The name Bezalel was adopted by the artist Boris Schatz for the School of Arts and Crafts he founded in Israel in 1906, and Rav Kook wrote a touching letter in support of its creation. He saw the renaissance of art in the Holy Land as a symbol of the regeneration of the Jewish people in its own land, landscape and birthplace. Judaism in the Diaspora, removed from a natural connection with its own historic environment, was inevitably cerebral and spiritual, “alienated.”
Judaism is not a religion of blind obedience. Astonishingly of 613 commandments, there is no Hebrew word that means “to obey.” Judaism is the rarest of phenomena: a faith based on asking questions,
Simply too many cases of prayers being answered to deny it makes a difference to our fate. It does.
The life-changing idea of Chukat: we are dust of the earth but there is within us the breath of God. We fail, but we can still achieve greatness. We die, but the best part of us lives on.
What is the difference between philosophy and the political vision at the heart of Tanach? The answer lies in their different understandings of time.
You perpetuate a transformative event by turning it into a ritual.
Joseph is now the ruler of Egypt. The famine he predicted has come to pass. It extends beyond Egypt to the land of Canaan. Seeking to buy food, Joseph’s brothers make the journey to Egypt. They arrive at the palace of the man in charge of grain distribution:
The Torah is not myth but anti-myth, a deliberate insistence on removing the magical elements from the story and focusing relentlessly on the human drama
Rambam: Eating blood's forbidden because connected to idolatry;Ramban: We're affected by what we eat
We can be good at many things, but what gives a life direction and meaning is a sense of mission, of something we are called on to do. That is the significance of the opening word of today’s parsha, Vayikra.
The call to Abraham, with which Parshat Lech Lecha begins, seems to come from nowhere: “Leave your land, your birthplace, and your father’s house, and go to a land that I will show you.”
Whichever way we look at it, there is something striking about this almost endlessly iterated concern for the stranger – together with the historical reminder that “you yourselves were slaves in Egypt.” It is as if, in this series of laws, we are nearing the core of the mystery of Jewish existence itself. What is the Torah implying?
What do porcupines do in winter? asked Schopenhauer. If they come too close to one another, they injure each other. If they stay too far apart, they freeze. Life, for porcupines, is a delicate balance between closeness and distance. It is hard to get it right and dangerous to get it wrong. And so it is for us.
In Judaism, monarchy had little or no religious function.
Three moments, sharing the same message, made a deep impression on me: Greatness is humility.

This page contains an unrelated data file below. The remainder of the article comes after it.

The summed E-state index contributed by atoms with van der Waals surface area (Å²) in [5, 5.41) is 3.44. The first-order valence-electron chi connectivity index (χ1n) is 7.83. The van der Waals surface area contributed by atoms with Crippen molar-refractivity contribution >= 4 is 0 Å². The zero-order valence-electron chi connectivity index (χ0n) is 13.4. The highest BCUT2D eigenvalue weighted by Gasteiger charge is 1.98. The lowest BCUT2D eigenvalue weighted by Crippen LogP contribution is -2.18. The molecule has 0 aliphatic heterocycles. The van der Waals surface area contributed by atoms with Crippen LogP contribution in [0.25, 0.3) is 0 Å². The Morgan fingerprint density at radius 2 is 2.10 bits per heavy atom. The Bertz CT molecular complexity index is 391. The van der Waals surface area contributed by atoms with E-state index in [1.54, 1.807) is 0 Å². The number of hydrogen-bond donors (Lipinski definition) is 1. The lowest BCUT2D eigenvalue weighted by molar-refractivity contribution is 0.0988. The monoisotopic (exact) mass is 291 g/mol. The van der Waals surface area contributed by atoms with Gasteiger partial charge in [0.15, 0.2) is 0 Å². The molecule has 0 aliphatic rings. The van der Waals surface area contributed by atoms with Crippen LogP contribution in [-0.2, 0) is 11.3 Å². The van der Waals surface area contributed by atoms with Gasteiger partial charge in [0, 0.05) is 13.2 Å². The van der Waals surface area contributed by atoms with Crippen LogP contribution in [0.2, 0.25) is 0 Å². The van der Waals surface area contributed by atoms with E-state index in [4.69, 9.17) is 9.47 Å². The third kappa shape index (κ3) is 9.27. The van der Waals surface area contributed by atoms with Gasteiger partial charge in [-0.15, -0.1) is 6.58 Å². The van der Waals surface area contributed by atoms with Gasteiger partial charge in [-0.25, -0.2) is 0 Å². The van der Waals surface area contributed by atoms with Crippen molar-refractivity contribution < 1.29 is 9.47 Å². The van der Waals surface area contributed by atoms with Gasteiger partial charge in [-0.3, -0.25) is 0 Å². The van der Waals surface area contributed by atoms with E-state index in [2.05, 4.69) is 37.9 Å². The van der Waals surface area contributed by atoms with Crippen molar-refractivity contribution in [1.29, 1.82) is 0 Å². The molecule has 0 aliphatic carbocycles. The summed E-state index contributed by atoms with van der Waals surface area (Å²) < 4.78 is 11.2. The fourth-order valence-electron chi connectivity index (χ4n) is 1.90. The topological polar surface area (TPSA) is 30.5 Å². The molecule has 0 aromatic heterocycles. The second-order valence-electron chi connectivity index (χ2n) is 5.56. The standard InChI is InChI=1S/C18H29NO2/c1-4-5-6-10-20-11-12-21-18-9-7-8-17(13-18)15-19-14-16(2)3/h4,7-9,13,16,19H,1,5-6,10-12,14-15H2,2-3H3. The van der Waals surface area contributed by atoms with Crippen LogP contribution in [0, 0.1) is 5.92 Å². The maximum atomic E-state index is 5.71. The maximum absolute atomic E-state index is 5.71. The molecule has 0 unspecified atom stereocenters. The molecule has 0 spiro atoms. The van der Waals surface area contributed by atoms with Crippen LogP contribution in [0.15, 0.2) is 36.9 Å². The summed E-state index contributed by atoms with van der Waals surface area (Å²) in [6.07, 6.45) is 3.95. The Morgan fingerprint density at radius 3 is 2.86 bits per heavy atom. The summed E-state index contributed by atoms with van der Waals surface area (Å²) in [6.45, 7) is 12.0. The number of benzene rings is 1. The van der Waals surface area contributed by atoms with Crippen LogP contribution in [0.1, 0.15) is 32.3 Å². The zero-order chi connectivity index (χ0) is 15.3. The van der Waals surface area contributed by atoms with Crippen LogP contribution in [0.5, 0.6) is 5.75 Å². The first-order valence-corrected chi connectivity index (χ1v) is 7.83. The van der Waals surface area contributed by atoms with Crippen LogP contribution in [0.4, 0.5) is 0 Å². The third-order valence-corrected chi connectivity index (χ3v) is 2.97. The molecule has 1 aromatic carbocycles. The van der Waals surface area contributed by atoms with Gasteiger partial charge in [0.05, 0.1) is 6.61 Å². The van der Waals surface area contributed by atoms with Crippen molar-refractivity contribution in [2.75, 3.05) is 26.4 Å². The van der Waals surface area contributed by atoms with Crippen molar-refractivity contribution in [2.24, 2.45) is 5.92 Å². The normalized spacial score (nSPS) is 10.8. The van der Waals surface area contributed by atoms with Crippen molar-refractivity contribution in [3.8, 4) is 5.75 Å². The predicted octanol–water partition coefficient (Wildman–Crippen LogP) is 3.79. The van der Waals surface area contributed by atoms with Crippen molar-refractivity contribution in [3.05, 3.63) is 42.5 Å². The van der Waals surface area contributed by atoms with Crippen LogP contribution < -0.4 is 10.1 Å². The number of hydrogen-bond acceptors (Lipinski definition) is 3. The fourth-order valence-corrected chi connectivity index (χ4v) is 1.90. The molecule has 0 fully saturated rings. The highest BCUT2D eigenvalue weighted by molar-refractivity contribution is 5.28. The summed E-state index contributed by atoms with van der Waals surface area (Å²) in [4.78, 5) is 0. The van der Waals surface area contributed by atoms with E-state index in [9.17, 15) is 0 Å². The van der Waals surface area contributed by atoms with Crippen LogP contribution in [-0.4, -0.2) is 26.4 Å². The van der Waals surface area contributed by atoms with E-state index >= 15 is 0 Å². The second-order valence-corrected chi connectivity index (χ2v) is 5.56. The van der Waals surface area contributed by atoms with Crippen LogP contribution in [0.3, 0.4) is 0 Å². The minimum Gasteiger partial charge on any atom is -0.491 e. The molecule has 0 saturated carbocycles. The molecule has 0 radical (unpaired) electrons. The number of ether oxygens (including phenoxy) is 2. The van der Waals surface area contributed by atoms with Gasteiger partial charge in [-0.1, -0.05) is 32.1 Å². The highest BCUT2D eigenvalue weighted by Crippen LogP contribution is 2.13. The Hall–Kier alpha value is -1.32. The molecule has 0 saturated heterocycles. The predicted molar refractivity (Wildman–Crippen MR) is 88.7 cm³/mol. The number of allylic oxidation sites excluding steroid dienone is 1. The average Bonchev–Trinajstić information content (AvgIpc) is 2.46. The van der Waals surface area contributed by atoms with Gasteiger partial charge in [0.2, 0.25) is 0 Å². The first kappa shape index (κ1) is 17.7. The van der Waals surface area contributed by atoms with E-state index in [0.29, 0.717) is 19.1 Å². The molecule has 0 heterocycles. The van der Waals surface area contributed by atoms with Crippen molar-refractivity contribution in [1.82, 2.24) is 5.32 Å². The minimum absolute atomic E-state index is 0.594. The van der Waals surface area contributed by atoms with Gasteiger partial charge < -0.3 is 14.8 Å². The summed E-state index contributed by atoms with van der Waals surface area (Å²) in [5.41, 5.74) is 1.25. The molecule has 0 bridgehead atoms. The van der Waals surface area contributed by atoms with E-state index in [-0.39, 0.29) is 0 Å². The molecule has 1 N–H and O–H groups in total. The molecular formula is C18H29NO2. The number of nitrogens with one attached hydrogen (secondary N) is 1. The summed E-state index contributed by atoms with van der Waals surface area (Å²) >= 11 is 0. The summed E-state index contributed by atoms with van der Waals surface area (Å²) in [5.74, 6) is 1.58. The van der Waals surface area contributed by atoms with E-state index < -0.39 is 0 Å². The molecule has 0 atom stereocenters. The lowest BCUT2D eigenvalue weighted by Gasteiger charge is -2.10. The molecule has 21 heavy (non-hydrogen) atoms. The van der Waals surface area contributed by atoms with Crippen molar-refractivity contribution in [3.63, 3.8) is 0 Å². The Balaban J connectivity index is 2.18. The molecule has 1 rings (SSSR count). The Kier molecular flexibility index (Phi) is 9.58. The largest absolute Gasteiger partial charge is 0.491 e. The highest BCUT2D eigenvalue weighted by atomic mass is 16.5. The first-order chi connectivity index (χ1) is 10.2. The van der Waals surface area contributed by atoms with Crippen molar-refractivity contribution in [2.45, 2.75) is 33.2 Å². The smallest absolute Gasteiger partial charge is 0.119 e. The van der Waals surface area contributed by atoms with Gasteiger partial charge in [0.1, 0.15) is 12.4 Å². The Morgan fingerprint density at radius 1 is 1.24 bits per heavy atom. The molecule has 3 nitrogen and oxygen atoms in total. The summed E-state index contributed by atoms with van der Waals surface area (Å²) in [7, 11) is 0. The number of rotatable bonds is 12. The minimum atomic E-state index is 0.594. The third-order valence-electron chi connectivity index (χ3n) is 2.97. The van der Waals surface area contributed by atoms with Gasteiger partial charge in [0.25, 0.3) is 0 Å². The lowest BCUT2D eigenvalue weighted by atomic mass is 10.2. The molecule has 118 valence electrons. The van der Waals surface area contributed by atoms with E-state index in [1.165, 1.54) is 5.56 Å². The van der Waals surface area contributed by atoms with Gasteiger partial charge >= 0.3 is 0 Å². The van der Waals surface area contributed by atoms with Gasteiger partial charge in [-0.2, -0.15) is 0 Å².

In this week’s parsha, Moshe reaches his lowest ebb. What is striking is the depth of Moses’ despair, the candor with which he expresses it, and the blazing honesty of the Torah in telling us this story.
Why should unintentional sins require atonement? What guilt exists when requisite intent is lacking?
When Moses asks, “Who am I?” He feels himself unworthy and uninvolved. He may have been Jewish by birth, but he had not suffered the fate of his people. How, then, could he become their leader?
A long drama had taken place. Moses had led the people from slavery to the beginning of the road to freedom. The people themselves had witnessed G-d at Mount Sinai, the only time in all history when an entire people became the recipients of revelation. Then came the disappearance of Moses for his long sojourn at the top of the mountain, an absence which led to the Israelites’ greatest collective sin, the making of the Golden Calf. Moses returned to the mountain to plead for forgiveness, which was granted.
Judaism is a religion of compassion, for without compassion law itself can generate inequity. Justice plus compassion equals tzedek, the first precondition of a decent society.
This week's parshah inspired the Jubilee 2000 initiative leading to debt cancellation of $34 biilion
Framing the epic events of this week’s sedrah are two objects: the two sets of tablets – the first given before, and the second after, the sin of the Golden Calf. Of the first, we read: “The tablets were the work of G-d; the writing was the writing of G-d, engraved on the tablets.”
Moses prepares the Israelites for freedom by discussing-children, several times in the parsha
There is a fascinating moment in the unfolding story of the plagues that should make us stop and take notice. Seven plagues have now struck Egypt.
Where then does Jewish singularity emerge? The clue lies in the precise wording of Bilaam’s blessing: “Behold it is a people that dwells alone.”